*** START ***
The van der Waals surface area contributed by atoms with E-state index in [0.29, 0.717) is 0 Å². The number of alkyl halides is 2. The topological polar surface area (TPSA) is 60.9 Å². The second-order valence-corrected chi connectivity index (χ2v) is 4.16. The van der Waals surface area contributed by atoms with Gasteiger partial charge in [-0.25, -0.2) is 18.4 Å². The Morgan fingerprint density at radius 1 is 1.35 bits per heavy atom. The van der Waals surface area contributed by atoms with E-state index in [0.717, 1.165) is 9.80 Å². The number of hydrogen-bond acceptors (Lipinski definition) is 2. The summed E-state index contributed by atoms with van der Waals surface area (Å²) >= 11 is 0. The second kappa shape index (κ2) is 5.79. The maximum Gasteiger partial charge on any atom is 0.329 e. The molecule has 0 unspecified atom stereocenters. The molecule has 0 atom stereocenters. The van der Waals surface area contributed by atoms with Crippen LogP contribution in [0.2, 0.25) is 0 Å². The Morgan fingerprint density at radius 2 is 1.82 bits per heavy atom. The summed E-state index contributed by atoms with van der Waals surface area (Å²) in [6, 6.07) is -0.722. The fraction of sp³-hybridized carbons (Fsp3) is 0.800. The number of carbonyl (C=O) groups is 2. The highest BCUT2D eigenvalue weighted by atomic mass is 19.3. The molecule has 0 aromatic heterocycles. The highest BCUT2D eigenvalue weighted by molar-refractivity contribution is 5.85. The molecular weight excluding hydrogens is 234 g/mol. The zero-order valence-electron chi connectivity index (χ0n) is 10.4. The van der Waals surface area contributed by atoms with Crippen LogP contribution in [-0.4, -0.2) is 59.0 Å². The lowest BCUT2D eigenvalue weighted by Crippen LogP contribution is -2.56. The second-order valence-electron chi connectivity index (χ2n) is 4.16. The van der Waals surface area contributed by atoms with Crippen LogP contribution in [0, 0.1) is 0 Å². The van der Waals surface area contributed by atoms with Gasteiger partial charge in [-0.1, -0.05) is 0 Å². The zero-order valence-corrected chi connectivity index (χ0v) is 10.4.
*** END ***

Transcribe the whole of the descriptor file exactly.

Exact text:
The van der Waals surface area contributed by atoms with E-state index in [0.29, 0.717) is 0 Å². The number of alkyl halides is 2. The topological polar surface area (TPSA) is 60.9 Å². The second-order valence-corrected chi connectivity index (χ2v) is 4.16. The van der Waals surface area contributed by atoms with Gasteiger partial charge in [-0.25, -0.2) is 18.4 Å². The Morgan fingerprint density at radius 1 is 1.35 bits per heavy atom. The van der Waals surface area contributed by atoms with E-state index in [0.717, 1.165) is 9.80 Å². The number of hydrogen-bond acceptors (Lipinski definition) is 2. The summed E-state index contributed by atoms with van der Waals surface area (Å²) >= 11 is 0. The second kappa shape index (κ2) is 5.79. The maximum Gasteiger partial charge on any atom is 0.329 e. The molecule has 0 unspecified atom stereocenters. The molecule has 0 atom stereocenters. The van der Waals surface area contributed by atoms with Crippen LogP contribution in [0.2, 0.25) is 0 Å². The Morgan fingerprint density at radius 2 is 1.82 bits per heavy atom. The summed E-state index contributed by atoms with van der Waals surface area (Å²) in [6, 6.07) is -0.722. The fraction of sp³-hybridized carbons (Fsp3) is 0.800. The number of carbonyl (C=O) groups is 2. The highest BCUT2D eigenvalue weighted by atomic mass is 19.3. The molecule has 0 aromatic heterocycles. The highest BCUT2D eigenvalue weighted by molar-refractivity contribution is 5.85. The molecular weight excluding hydrogens is 234 g/mol. The zero-order valence-electron chi connectivity index (χ0n) is 10.4. The van der Waals surface area contributed by atoms with Crippen LogP contribution in [-0.4, -0.2) is 59.0 Å². The lowest BCUT2D eigenvalue weighted by Crippen LogP contribution is -2.56. The second-order valence-electron chi connectivity index (χ2n) is 4.16. The van der Waals surface area contributed by atoms with Crippen LogP contribution in [0, 0.1) is 0 Å². The van der Waals surface area contributed by atoms with Gasteiger partial charge in [-0.1, -0.05) is 0 Å². The zero-order valence-corrected chi connectivity index (χ0v) is 10.4.